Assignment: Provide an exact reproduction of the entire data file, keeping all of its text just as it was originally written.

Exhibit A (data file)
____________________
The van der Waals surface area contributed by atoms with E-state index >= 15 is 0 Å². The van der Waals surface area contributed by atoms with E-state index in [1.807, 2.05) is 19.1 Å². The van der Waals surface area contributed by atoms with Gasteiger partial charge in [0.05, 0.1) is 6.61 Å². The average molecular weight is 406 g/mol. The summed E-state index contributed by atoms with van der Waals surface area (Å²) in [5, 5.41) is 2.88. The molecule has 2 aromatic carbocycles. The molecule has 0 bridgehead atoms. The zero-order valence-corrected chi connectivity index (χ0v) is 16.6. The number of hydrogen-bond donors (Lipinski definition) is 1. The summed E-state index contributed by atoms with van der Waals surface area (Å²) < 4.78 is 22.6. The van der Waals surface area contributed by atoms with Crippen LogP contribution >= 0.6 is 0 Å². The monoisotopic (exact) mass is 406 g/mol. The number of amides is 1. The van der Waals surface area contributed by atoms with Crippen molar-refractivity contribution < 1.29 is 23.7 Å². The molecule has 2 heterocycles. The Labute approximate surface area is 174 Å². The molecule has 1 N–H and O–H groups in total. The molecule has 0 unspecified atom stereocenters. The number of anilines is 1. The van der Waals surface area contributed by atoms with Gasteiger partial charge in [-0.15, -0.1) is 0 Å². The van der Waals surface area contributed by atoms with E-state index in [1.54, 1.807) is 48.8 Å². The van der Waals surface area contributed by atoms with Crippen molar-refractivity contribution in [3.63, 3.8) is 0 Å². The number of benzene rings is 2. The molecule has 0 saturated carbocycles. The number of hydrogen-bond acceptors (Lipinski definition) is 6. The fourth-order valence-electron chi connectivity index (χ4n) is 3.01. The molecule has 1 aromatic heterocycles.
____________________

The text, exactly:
The van der Waals surface area contributed by atoms with E-state index >= 15 is 0 Å². The van der Waals surface area contributed by atoms with E-state index in [1.807, 2.05) is 19.1 Å². The van der Waals surface area contributed by atoms with Gasteiger partial charge in [0.05, 0.1) is 6.61 Å². The average molecular weight is 406 g/mol. The summed E-state index contributed by atoms with van der Waals surface area (Å²) in [5, 5.41) is 2.88. The molecule has 2 aromatic carbocycles. The molecule has 0 bridgehead atoms. The zero-order valence-corrected chi connectivity index (χ0v) is 16.6. The number of hydrogen-bond donors (Lipinski definition) is 1. The summed E-state index contributed by atoms with van der Waals surface area (Å²) < 4.78 is 22.6. The van der Waals surface area contributed by atoms with Crippen LogP contribution >= 0.6 is 0 Å². The monoisotopic (exact) mass is 406 g/mol. The number of amides is 1. The van der Waals surface area contributed by atoms with Crippen molar-refractivity contribution < 1.29 is 23.7 Å². The molecule has 2 heterocycles. The Labute approximate surface area is 174 Å². The molecule has 1 N–H and O–H groups in total. The molecule has 0 unspecified atom stereocenters. The number of anilines is 1. The van der Waals surface area contributed by atoms with Gasteiger partial charge in [-0.15, -0.1) is 0 Å². The van der Waals surface area contributed by atoms with E-state index in [1.54, 1.807) is 48.8 Å². The van der Waals surface area contributed by atoms with Crippen molar-refractivity contribution in [3.63, 3.8) is 0 Å². The number of benzene rings is 2. The molecule has 0 saturated carbocycles. The number of hydrogen-bond acceptors (Lipinski definition) is 6. The fourth-order valence-electron chi connectivity index (χ4n) is 3.01. The molecule has 1 aromatic heterocycles.